Report of the Expert Meeting on Multinational peace operations.
30-10-2004 Publication Ref. 0912
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Applicability of International Humanitarian Law and International Human Rights Law to UN Mandated Forces. An expert meeting was organized in December 2003 by the ICRC and the Geneva-based University Centre for International Humanitarian Law. The discussions focused specifically on multinational forces acting on the basis of a UN mandate, under either UN, national or regional command. A complete report is now available to download.
The applicability of international humanitarian law and international human rights law to UN mandated forces entails a number of questions that are still open to debate. These were discussed by a panel of academic experts, military legal advisors, representatives of international organisations and ICRC lawyers.
The meeting was divided into three sessions. Two were devoted to the applicability of international humanitarian law, and one to the applicability of international human rights law.
Applicability of international humanitarian law
During the meeting, the experts discussed under what circumstances UN mandated forces may become a party to a conflict and what rules of international humanitarian law contingents are bound to respect. International instruments such as the 1994 Convention on the Safety of United Nations and Associated Personnel, and the 1998 Rome Statute of the International Criminal Court, have introduced elements that were considered.
With regard to forces under UN command and control, issues linked to the application of the Secretary-General's Bulletin on the observance by United Nations forces of international humanitarian law were also reviewed.
Another topic that was debated during the expert meeting is whether the law of occupation could apply to a multinational force that deploys on a territory pursuant to a UN mandate, but without the consent of the State concerned. Whilst the applicability of the 1949 Fourth Geneva Convention has seldom been recognized in the framework of an operation acting pursuant to a UN mandate, its provisions are sometimes de facto referred to by the multinational forces. Therefore, issues r elated to the de facto use of the law of occupation were also discussed.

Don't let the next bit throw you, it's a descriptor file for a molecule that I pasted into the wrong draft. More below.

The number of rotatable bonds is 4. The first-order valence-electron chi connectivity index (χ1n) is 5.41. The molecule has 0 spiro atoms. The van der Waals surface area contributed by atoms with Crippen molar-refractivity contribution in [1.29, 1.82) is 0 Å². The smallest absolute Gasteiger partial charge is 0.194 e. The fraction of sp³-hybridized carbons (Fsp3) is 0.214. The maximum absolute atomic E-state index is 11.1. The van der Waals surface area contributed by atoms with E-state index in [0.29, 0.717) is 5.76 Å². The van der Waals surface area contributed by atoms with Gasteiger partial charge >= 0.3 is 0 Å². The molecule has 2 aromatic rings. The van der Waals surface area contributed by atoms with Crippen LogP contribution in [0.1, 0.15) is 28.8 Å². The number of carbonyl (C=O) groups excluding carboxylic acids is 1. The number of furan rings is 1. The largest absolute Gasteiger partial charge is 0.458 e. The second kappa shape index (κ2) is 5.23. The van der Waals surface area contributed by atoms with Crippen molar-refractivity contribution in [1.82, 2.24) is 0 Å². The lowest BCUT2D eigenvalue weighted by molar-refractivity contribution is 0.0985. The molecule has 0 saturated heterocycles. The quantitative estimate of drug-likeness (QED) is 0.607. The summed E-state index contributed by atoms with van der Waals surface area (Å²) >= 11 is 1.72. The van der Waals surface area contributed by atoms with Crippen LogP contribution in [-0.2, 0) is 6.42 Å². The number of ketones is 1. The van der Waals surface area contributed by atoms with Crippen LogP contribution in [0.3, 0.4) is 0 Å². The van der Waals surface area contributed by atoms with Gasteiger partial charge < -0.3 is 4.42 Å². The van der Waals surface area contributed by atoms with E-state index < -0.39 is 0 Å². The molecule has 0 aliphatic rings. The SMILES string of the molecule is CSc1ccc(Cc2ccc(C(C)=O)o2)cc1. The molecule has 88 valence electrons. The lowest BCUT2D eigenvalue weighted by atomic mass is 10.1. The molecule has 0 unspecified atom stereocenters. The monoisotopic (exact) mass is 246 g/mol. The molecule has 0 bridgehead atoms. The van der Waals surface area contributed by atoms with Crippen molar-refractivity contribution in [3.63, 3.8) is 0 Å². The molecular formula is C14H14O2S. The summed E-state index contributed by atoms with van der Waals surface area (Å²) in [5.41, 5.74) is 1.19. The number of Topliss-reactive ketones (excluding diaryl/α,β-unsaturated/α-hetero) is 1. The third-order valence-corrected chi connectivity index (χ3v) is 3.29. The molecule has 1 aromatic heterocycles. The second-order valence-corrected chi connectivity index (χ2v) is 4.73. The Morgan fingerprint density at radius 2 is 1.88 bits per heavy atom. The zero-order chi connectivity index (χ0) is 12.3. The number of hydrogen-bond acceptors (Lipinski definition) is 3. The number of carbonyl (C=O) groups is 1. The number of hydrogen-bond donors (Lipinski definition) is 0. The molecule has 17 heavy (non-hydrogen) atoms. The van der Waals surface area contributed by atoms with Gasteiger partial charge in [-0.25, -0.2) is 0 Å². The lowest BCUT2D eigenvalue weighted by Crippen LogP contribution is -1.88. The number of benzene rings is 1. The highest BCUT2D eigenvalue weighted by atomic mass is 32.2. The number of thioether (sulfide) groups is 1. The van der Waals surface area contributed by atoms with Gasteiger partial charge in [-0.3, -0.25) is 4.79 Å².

"Beyond IHL": Aspects of the applicability of international human rights law
In the absence of armed confrontation or a situation of occupation, multinational forces can find themselves in a context where international humanitarian law is not - or is no longer - applicable. In this case only international human rights law, as well as the laws and regulations of the country where the force is deployed, continue to apply.
The implementation of international human rights law in contexts where multinational forces are in control of a territory has sometimes proven difficult in practice. One reason stems from the fact that the framework of international human rights law is designed for States. The evolution that saw the mandate of peace operations shift from providing assistance and support to directly exercising varying levels of control on a territory has created new challenges. The special issues raised by the setting up of international interim administrations in Kosovo and Timor was also considered.
- A summary report of the debates is available in the International Review of the Red Cross No 853.